“It gives everyone in our industry a pause to review security,” San Jose International Airport spokesman David Vossbrink said.
At least 35 people were killed and at least 140 were injured in today’s explosion, believed to be a suicide bombing, according to the latest reports.
“We are monitoring the tragedy at Moscow’s Domodedovo airport,” Transportation Security Administration spokesman Nico Melendez said. “Passengers may continue to notice unpredictable security measures in all areas of U.S. airports, including before the checkpoint.”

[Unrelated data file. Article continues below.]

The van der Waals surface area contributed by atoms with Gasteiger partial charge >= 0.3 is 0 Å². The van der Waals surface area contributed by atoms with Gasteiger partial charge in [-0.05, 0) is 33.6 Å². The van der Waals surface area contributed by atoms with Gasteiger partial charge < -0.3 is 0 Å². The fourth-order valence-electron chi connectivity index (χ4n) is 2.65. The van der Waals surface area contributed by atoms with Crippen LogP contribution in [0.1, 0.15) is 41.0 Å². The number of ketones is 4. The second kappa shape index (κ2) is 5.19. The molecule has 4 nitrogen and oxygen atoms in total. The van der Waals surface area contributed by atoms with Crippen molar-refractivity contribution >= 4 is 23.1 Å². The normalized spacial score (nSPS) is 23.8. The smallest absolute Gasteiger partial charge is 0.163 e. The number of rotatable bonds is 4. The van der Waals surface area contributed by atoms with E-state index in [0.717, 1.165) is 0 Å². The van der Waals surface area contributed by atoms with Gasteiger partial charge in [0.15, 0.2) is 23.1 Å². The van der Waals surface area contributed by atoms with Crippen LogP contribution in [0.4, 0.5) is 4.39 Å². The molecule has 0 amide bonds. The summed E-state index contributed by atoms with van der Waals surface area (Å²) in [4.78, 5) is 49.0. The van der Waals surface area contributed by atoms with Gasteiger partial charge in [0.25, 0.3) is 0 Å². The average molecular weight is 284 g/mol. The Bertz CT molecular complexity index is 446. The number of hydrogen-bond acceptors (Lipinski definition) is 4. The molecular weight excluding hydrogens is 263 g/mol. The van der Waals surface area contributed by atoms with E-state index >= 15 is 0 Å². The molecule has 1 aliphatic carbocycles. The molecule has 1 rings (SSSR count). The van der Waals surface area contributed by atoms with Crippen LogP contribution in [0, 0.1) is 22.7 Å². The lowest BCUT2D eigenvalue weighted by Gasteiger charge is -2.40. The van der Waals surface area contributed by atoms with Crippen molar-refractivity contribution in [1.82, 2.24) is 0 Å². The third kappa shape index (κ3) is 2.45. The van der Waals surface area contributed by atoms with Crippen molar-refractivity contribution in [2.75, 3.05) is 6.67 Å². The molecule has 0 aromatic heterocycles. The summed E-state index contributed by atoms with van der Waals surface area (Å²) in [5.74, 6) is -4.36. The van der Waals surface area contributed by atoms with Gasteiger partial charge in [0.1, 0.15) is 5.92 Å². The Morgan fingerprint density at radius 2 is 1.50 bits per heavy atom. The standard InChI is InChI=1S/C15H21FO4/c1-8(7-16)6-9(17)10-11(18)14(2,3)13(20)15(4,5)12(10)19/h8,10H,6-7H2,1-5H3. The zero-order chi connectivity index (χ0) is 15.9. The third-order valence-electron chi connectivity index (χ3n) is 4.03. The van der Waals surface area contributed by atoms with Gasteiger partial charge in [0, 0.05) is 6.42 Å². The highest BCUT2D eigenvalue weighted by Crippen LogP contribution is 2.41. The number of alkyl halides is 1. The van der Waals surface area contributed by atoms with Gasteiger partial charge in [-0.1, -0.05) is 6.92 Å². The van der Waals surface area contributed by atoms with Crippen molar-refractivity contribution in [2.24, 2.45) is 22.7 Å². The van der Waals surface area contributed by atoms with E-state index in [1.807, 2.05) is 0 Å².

Oakland International Airport spokesman Robert Bernardo said he anticipates a boost in safety measures after the Moscow bombing.
“You’ll likely see increased security presence,” he said.
Local airports have received no specific security instructions from federal authorities, and have no information indicating that there is a heightened risk here, San Francisco International Airport spokesman Michael McCarron said.
“It’s been a very quiet, average day,” he said.
The TSA and local airport officials ask that passengers and employees continue to be vigilant.
“If you see something unusual or that strikes you as a hazard, by all means call it in,” Vossbrink said. “Security is everyone’s responsibility.”